A few weeks ago, I had the opportunity to just get away from it all and spend a long weekend on the Gulf Coast, relaxing in the sun. I’ve been letting my reading slip recently, so I made a vow that I’d try to get through a few books while away for the weekend, and I did just that. One book I was particularly keen to read is called Inexcusable, by Chris Lynch. Full disclosure, in case it’s important to you, Chris Lynch is a friend of mine, as he mentored me while I was working on my MFA a couple years ago, so if you feel like there is some bias here, you might very well be right. But it’s my post, and I can throw my bias around as I please.
Anyway, I have actually read Inexcusable before, so I suppose I was actually keen to re-read it. The reason I specifically wanted to re-read this book is because of Lynch’s use of the unreliable narrator in it, a construct that we discuss in Week 3 of our class while examining Ryunosuke Atukagawa’s “In a Grove.” Essentially, an unreliable narrator is a narrator whose judgment we readers cannot entirely trust. The full explanation is a lot deeper than that, but let’s leave it at that for our purposes here.
In Inexcusable, something has happened between Keir Sarafian and his wanna-be girlfriend, Gigi Boudakian. Gigi feels that Keir has done something inexcusable, while Keir is adamant that she is just mis-interpreting their situation and his intention. This story is told from Keir’s point-of-view, and he spends most of the 176 pages of the book giving us his “perfectly reasonable” account of recent events to show that he cannot be the person that she is accusing him of being.
At first, Keir is an easy person to like. As he says, he is a “good guy,” and he seems like it. Granted, I become immediately suspicious of somebody when they have to say that they are a good person—only jerks (at best) feel the need to point that out. Still, he does seem to lead a pretty decent life. But as the book progresses, we slowly pick up on the fact that Keir seems to be in denial about his darker side. The boy can only cry wolf so many times before we become skeptical as to his real personality and start to wonder if Keir really did do what Gigi is accusing him of. The climax where his self-deceptions come crumbling down around him is one of the most chilling things I’ve ever read.
Inexcusable is a book that truly centers its suspense on its climax—just like any mystery, once you know how it ends, there’s little need to go back and re-read it. The suspense isn’t there anymore. But the reason I wanted to re-read it was specifically because I knew how it ended up. I knew how the Lynch played with my expectations and reactions, and what I wanted to see was how exactly he did it.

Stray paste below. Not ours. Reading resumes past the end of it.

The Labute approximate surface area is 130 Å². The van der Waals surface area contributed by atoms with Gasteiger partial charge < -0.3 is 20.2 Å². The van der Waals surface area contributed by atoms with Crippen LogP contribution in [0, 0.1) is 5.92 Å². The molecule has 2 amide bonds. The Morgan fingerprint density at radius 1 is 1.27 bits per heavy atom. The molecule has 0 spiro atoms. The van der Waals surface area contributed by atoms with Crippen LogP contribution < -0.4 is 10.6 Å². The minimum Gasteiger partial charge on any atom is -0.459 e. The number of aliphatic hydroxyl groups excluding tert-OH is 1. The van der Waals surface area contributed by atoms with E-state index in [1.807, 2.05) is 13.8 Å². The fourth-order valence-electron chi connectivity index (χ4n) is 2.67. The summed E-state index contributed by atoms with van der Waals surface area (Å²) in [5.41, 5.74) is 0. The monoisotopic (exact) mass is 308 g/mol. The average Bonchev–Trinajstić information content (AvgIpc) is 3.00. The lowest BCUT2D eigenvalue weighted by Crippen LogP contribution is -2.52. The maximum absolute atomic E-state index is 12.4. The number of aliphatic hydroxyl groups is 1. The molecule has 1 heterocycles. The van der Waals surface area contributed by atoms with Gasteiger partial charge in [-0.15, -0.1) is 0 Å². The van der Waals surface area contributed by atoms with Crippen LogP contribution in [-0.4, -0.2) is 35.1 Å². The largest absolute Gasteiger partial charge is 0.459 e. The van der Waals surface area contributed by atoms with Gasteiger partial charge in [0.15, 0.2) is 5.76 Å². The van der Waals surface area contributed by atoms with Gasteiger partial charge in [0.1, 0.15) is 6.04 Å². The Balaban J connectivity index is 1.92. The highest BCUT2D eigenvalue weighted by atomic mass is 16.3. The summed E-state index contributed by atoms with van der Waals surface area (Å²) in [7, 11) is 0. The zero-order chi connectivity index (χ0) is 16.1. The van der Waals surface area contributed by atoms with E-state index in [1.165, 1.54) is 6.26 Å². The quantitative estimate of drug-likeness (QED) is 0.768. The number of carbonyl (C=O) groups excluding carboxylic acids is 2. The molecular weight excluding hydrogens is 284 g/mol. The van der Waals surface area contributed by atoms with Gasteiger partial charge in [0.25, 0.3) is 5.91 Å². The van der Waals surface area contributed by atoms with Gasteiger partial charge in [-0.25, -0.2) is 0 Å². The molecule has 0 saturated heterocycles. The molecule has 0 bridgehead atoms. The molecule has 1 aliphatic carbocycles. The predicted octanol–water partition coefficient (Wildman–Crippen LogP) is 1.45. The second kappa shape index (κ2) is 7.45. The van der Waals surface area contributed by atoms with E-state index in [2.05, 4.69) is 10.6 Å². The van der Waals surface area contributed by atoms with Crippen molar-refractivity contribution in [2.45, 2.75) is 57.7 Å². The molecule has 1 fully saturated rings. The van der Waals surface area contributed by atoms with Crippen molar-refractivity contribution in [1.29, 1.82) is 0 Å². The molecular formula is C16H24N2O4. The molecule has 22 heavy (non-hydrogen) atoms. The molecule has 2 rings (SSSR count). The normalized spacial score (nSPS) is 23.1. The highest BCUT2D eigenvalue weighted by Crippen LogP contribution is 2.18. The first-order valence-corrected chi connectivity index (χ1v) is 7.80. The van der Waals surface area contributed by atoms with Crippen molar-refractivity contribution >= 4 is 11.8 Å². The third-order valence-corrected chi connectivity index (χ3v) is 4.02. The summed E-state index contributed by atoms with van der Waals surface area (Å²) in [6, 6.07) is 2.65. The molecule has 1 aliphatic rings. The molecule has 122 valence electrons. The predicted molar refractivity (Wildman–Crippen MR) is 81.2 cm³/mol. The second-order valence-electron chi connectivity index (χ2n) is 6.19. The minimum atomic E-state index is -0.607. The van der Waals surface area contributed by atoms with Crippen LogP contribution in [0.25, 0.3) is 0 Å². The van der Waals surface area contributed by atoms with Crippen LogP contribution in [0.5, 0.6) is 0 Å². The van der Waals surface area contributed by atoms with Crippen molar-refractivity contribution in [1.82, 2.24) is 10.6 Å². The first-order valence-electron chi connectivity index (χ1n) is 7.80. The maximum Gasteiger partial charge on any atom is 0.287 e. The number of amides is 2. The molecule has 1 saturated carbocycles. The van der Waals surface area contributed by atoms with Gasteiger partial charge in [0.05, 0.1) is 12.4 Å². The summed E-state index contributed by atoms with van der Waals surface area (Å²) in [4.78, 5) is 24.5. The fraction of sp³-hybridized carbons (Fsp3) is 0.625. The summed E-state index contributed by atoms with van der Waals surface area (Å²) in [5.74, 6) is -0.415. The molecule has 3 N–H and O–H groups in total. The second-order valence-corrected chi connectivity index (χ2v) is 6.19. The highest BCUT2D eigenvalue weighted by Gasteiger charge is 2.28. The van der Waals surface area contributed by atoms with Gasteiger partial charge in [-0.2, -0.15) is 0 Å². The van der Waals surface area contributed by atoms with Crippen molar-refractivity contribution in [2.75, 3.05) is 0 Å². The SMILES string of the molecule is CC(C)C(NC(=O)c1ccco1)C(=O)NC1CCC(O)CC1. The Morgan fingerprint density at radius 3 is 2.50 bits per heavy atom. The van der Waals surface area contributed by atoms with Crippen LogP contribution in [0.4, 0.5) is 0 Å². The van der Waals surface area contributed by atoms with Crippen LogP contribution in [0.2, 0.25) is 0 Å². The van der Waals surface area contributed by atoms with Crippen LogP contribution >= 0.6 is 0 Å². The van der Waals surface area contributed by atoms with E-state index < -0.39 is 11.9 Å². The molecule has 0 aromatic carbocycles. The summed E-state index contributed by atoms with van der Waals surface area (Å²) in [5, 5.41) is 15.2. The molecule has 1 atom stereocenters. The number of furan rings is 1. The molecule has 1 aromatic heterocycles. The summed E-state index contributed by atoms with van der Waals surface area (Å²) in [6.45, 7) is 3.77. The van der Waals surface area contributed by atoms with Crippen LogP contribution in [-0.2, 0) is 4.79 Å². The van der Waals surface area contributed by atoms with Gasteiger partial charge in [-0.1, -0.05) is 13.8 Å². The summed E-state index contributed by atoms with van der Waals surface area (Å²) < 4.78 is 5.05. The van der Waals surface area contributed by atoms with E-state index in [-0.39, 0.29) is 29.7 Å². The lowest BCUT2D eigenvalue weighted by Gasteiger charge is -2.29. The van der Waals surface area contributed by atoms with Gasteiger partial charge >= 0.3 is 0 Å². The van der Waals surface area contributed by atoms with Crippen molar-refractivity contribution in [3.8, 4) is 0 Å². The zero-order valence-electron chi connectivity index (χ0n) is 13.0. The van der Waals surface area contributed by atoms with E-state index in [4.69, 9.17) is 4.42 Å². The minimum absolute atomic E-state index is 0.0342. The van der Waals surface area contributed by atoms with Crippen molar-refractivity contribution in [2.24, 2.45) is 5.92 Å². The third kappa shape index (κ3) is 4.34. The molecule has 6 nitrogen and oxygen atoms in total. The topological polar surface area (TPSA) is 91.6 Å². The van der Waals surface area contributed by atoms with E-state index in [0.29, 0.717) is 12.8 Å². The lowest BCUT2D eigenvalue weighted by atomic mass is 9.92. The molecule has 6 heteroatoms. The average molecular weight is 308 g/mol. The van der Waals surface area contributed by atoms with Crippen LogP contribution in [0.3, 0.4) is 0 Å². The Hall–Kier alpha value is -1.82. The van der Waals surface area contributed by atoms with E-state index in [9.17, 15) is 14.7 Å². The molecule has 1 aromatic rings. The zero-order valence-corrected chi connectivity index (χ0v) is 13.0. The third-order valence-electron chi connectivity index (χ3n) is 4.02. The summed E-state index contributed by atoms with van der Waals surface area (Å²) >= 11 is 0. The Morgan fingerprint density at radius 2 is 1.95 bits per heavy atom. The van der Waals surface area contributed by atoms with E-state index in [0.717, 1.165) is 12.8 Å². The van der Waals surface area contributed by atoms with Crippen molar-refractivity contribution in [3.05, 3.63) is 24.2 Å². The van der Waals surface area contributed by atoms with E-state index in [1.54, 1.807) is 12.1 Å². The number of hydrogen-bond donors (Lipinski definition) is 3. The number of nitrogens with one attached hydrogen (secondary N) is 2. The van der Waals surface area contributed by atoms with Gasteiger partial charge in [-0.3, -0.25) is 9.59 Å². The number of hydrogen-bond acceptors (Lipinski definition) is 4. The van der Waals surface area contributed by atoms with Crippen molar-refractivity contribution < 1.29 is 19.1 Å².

What I didn’t really expect was just how uncomfortable that book is to read when you do know what’s going on. Without Keir’s delusions to color the stuff that he gets involved in, it’s no longer just his final realization that’s hard to read. It is every single thing he does leading up to that moment. There’s no longer that comfortable cushion of plausible deniability to soften the blow of the truly dark things he does. Frankly, it’s very artfully done.
Lynch pulls this off with a two-pronged attack. The first is in Keir’s tone of voice as he talks to us. Even when he is describing some of his most vile actions, he sounds as if he might as well be telling us about his most recent trip to the grocery store. It’s very matter-of-fact, as if there’s nothing that could possibly be wrong with it. The only thing out-of-place is just how often Keir feels the need to remind us of how good of a person he is. And if you don’t believe him, then you can just ask his family and friends. They’d tell you the same thing. That’s a little off-putting, but the rest of his tone is so reasonable, it’s easy to overlook.
The second prong is how each incident is a little worse than the one before, but never really so much more that we start to question things. It’s totally believable that Keir could accidentally injure an opposing football player accidentally, and that person would understand why it was an accident. It’s football; it happens. Next, it’s the “practical joke” that apparently went too far (what, that’s never happened to you before?) followed with the good-natured decorating of the town statue that somehow ended in its destruction. If it started with the vandalism, you might question him, but build slowly to it, and it can seem as if he was just in the wrong place at the wrong time.
With the two approaches together, it helps paint a picture of somebody who can be seen to be a perfectly fine human being, and it just reinforces how powerful an unreliable narrator can be. Lynch gives us a guy whose judgment cannot be trusted and slowly unfolds his untrustworthiness to us through nothing more than Keir’s own observations. In essence, the story here is that Keir isn’t the person he wants us to believe he is.
When done right, this is a powerful approach to telling a story. As a reader, we sort of automatically have to accept what a narrator is telling us as the truth, if only because there’s no other truth to be found. There isn’t another person around who can tell us things from his/her perspective the way there might be if you were interviewing witnesses to a car wreck.
But an unreliable narrator can give you more freedom than a straight narrator can. Sure, you don’t always want your narrator to be unreliable—chances are you rarely want him/her to be unreliable—but if you can pull off an unreliable narrator the way Lynch does in Inexcusable, you can tell one story while seemingly telling another. And when you can play with your audience’s expectations in a way they don’t immediately realize, you have the chance to pull off something very special.